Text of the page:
Manufacturing AUTOMATION

Manufacturing conditions in March jump to highest level so far this year: RBC

April 4, 2012
By Manufacturing AUTOMATION

Operating conditions in Canada’s manufacturing sector strengthened in March, according to the RBC Canadian Manufacturing Purchasing Managers Index (RBC PMI), a monthly survey conducted in association with Markit and the Purchasing Management Association of Canada (PMAC), which offers a comprehensive and early indicator of trends in the Canadian manufacturing sector.

The headline RBC PMI – a composite indicator designed to provide a single-figure snapshot of the health of the manufacturing sector – registered 52.4 in March, up from 51.8 in February, signalling a modest improvement in Canadian manufacturing business conditions. Index readings above 50.0 signal expansion from the previous month; readings below 50.0 indicate contraction.

The RBC PMI found that new orders and output both increased further in March, reflective of greater client demand. However, production growth was nonetheless the second weakest in the 18-month survey history. Job creation was at a four-month high in March, while the rate of input price inflation eased since February.

“Activity in the Canadian manufacturing sector has been bucking the general trend of softening conditions, particularly in Europe and Asia,” said Craig Wright, senior vice-president and chief economist, RBC. “Canadian manufacturers will continue to benefit from the strengthening U.S. economy, which started 2012 on a much more promising note. We expect to see continued demand for key Canadian exports, such as autos, machinery and lumber, south of the border, with real exports returning to pre-recession peak levels in 2013.”


In addition to the headline RBC PMI, the survey also tracks changes in output, new orders, employment, inventories, prices and supplier delivery times.

Key findings from the March survey include:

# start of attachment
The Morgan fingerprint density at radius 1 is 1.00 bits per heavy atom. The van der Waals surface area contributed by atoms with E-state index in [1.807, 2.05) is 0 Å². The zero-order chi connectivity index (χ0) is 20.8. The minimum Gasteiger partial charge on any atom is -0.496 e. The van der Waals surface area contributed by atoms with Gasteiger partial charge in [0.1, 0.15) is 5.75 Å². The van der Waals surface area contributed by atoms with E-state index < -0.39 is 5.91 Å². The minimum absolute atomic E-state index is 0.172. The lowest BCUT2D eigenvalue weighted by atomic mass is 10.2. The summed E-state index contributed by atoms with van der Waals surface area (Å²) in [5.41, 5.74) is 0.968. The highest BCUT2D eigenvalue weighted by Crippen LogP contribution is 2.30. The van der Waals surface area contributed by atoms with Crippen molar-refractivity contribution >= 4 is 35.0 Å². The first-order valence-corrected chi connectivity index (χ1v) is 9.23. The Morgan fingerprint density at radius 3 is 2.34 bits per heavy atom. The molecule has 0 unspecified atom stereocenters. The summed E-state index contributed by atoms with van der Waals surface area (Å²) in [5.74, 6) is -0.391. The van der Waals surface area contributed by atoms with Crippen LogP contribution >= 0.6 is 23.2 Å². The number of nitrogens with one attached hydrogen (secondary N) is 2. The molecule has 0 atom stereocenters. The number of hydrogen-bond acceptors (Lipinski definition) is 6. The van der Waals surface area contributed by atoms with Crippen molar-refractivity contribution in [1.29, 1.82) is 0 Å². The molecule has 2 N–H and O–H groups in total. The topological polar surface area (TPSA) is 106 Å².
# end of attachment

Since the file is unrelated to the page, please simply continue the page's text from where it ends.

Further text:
• Output and new orders both increased modestly in March;

• Fastest rate of job creation since last November; and

• Average selling prices fall for first time in 18-month series history.

Firms generally linked the latest improvement in business conditions to greater client demand. Incoming new work rose modestly in March, with the latest expansion the strongest in three months. Moreover, new export orders also increased over the month, albeit fractionally, in contrast to declines reported in January and February.

Reflective of greater client demand, Canadian manufacturers raised production during the latest survey period. Output has increased in each month since data collection began in October 2010, but the latest rise was nonetheless the second weakest in this sequence of growth. Panelists also depleted stocks of finished goods to help fulfill new order requirements, while backlogs of work fell moderately overall.

The amount of inputs purchased by monitored companies increased in March, albeit marginally and at the weakest pace in the 18-month series history. Meanwhile, input inventories were depleted for the seventh consecutive month. A number of panelists cited leaner stock holding policies. Concurrently, suppliers’ delivery times lengthened further in March. Anecdotal evidence suggested that vendors struggled to meet greater demand for inputs during the latest survey period.

Employment in Canada’s manufacturing sector rose solidly in March. Approximately one-fifth of respondents hired additional staff (while 11 percent reduced their workforces), with the overall rate of job creation the strongest since last November.

Canadian manufacturers reported higher input costs in March, with fuel, steel and resin all particularly mentioned as having increased in cost. Although the rate of input price inflation remained strong, it was nonetheless the weakest in three months. Meanwhile, firms reduced their selling prices during the latest survey period, largely commenting on stronger competitive pressures. Notably, this was the first reduction in factory gate prices in 18 months of data collection.

Regional highlights include:

• PMI data signalled that manufacturing business conditions improved in all four regions in March. The weakest monthly improvement was registered in Alberta and British Columbia;

• New order volumes increased at the fastest pace in Quebec, but were broadly unchanged in Alberta and British Columbia;

• Job creation was registered in all four regions during March; and

• The fastest rate of input price inflation was reported by manufacturers in Ontario.

“Following the sharp slowdown in January, growth in the Canadian manufacturing sector continued to recover in March. New orders increased at the fastest pace in 2012 so far, helped by greater client demand. However, the latest improvement in overall business conditions was modest, with output growth the second slowest in 18 months of data collection,” said Cheryl Paradowski, president and CEO, PMAC. “Input cost inflation eased in March, while Canadian manufacturers reduced their selling prices slightly.”

The report is available at

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